I regret reading these books so far apart. I read Regeneration in 2012, The Eye in the Door last year and The Ghost Road was my first book of 2015. I had forgotten a lot of the intricacies which I feel would have had much more impact had I read them one after the other. I kept remembering things mid-way through sections; I wish I had read them all in one go.
The Regeneration trilogy follows Rivers, a doctor in WWI who was an actual person; he used tentative talking therapies in shell-shock patients. The novels also follow Billy Prior; a working class soldier who, in the first book, is mute because he is traumatised. The writing isn’t so simplistic to suggest that this is a story of patient and doctor: Rivers seems, in his own way, equally traumatised.
The Ghost Road sees Prior about to go back to the trenches for his fourth time. It is heart-breaking to know that it is 1918 and that the war would be over soon. Wilfred Owen, another real-life fictionalised character, is with Prior and they fight together. Wilfred Owen died a few weeks before the war ended. The final scenes are wrenching even though there have been lots of omens; it’s his fourth time, he’s used all of his luck. He notices birds at the station, an omen of death. Prior’s narration when he is on the front-line changes intermittently with diary and narration. I found this interesting; the gulf between what Prior has written, what might survive, and the things that he thinks.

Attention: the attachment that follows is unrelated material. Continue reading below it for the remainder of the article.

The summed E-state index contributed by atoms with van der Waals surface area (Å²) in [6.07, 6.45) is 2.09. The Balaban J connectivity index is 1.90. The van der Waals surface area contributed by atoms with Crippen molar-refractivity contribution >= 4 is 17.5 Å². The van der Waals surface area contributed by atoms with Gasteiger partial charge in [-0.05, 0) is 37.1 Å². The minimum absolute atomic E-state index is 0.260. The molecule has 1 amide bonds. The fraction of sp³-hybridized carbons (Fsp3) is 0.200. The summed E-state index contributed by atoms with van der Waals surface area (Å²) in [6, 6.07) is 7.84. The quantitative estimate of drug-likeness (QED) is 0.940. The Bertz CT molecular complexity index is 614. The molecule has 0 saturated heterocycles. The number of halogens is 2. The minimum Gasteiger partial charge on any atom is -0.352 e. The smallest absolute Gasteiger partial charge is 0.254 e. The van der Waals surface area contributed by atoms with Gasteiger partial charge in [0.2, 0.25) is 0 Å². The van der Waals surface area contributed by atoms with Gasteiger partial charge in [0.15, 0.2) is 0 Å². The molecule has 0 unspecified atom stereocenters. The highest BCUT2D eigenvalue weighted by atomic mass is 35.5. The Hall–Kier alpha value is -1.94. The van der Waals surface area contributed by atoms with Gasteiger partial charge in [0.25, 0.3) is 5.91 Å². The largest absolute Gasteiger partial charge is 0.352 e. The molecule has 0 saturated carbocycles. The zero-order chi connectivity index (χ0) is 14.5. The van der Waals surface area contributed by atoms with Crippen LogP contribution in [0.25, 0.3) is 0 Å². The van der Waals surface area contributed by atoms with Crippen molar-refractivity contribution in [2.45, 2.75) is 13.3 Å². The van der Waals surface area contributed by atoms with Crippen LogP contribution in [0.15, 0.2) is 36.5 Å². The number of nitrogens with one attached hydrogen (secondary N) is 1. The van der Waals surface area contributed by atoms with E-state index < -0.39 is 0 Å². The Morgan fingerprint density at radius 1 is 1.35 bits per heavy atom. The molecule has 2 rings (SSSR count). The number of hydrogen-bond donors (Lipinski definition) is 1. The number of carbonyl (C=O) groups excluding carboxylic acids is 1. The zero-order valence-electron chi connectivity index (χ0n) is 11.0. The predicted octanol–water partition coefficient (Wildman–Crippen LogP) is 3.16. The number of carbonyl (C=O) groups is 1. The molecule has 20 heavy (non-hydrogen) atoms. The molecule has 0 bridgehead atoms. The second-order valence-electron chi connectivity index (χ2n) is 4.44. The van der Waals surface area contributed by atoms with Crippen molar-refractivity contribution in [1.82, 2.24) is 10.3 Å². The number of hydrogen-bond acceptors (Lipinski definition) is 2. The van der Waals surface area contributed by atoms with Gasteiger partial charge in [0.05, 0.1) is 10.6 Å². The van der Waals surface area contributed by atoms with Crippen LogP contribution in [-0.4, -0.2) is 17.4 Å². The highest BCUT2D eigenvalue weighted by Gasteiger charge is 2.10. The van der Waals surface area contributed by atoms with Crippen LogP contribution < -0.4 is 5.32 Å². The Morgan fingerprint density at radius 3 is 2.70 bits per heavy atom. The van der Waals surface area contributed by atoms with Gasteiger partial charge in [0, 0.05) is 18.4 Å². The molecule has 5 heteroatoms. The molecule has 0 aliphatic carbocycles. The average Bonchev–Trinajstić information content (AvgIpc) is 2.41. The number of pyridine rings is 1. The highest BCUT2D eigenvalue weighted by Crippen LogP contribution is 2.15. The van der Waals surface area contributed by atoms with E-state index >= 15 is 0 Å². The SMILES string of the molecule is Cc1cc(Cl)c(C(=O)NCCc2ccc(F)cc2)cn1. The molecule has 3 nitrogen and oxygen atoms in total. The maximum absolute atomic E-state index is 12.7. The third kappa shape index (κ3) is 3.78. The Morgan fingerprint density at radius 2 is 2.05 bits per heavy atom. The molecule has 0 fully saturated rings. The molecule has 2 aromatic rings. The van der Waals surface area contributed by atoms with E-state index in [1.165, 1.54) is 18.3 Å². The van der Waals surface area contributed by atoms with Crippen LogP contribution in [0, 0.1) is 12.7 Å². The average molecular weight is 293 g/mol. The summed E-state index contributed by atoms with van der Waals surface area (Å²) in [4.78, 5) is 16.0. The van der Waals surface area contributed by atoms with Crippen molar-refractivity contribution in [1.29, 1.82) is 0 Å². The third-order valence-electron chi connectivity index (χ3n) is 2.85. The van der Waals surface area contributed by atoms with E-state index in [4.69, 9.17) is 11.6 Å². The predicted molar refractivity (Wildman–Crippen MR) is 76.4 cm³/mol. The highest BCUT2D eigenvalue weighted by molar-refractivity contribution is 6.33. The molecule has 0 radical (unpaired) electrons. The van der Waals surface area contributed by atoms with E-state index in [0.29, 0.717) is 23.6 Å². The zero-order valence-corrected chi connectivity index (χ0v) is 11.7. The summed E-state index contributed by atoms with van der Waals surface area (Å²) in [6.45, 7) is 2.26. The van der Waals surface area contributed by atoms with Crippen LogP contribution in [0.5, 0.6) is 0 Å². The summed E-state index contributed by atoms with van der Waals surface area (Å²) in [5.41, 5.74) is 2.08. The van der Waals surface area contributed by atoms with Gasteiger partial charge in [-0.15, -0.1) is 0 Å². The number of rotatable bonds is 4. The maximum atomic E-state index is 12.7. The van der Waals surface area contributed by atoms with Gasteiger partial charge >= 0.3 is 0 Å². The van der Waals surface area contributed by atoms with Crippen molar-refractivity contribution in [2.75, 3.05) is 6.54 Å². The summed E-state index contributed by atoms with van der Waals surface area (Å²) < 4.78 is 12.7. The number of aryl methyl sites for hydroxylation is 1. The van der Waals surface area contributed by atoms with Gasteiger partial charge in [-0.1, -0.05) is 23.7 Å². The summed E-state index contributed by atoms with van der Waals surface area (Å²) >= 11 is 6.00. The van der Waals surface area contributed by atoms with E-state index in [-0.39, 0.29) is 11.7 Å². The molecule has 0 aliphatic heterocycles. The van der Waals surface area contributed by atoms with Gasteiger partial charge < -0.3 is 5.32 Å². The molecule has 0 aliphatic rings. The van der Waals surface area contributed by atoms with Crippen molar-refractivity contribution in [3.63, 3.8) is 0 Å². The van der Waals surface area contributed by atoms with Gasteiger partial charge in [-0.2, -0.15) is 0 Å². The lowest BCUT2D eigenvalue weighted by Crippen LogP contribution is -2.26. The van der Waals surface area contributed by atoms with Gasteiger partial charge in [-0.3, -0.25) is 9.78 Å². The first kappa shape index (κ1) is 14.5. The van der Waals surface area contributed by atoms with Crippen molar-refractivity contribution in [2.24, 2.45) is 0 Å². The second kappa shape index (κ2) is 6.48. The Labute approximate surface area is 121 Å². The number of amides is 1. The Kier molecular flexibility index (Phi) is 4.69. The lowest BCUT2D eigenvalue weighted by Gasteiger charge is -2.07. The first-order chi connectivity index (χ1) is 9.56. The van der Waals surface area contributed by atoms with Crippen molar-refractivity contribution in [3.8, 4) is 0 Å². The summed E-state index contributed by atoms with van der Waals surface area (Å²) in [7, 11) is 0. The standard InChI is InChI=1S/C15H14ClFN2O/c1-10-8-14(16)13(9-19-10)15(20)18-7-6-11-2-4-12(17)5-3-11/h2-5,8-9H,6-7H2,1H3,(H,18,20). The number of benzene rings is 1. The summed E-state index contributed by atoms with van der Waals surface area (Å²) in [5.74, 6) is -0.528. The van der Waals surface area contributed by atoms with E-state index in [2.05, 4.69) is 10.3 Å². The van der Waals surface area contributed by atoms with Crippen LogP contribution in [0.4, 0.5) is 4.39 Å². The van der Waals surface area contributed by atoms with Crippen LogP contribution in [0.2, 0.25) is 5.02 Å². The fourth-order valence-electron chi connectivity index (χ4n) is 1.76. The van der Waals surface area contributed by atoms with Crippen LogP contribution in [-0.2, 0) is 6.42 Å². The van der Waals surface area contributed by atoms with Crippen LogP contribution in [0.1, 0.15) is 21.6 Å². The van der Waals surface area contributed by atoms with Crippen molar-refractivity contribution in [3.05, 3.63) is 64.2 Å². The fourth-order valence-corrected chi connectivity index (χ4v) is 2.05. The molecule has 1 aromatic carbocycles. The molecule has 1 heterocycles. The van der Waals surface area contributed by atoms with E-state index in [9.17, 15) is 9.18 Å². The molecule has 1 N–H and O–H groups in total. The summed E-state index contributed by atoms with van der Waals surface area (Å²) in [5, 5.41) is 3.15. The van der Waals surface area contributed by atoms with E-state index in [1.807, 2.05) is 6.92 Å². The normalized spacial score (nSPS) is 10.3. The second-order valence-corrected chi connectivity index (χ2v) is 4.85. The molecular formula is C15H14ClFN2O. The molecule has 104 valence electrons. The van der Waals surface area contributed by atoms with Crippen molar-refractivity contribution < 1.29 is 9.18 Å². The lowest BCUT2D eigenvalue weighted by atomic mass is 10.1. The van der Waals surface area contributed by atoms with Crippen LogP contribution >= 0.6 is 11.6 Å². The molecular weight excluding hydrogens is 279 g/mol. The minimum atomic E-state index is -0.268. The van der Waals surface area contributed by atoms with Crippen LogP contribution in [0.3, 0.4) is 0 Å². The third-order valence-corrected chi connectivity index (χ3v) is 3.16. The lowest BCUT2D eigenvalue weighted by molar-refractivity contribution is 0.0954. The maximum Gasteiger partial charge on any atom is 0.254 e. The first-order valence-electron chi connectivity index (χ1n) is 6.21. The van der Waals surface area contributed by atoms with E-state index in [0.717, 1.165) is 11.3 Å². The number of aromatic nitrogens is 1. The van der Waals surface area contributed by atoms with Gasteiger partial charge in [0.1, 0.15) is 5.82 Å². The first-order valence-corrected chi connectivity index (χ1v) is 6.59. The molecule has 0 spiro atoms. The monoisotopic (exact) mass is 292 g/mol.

Prior and Rivers only meet once, briefly, in The Ghost Road. Rivers comes down with the flu virus that ultimately killed more people than the war did. He hallucinates about his time in Polynesia before the war, presumably quite straightforwardly. Because each protagonist is given alternating chapters, I found myself wanting to get back to Prior because I wasn’t sure what the backstory truly added. I would have preferred to hear more about the people on the wards. Though I suppose that has already been addressed in the previous two novels. The sort of society these men left and have to go back to after witnessing such monstrosities seems unthinkable to me. How do they recover from that? I like the techniques Rivers uses on one patient who is scared of the war but believes that Rivers is taking away his masculinity by using a technique that cures his leg paralysis. I would have liked more of that, more of Rivers helping men come to terms with what they had been through. I think that is why the first book is my favourite.
Prior is an interesting character, I like him. He loves sex and he doesn’t really care who it’s with. I think that having him be from a working class background (though he seems to have ‘made good’) allows him to travel around the class system. He is treated in ways that he wouldn’t be if he weren’t an officer. Class and gender changed irrefutably after the war but, as Rivers says, we can’t attribute everything to it. Things were changing anyway and Barker conveys this with such sensitivity. Her story is worn lightly; she can say such intelligent things without it getting in the way of the narrative. The Regeneration trilogy is well worth reading.
Because I felt that I missed out reading these books so far apart, I am now going to read the MaddAddam trilogy by Margaret Atwood all in one go. So prepare for some Atwood-heavy posts! I will be blogging about other books I’ve read over Christmas though.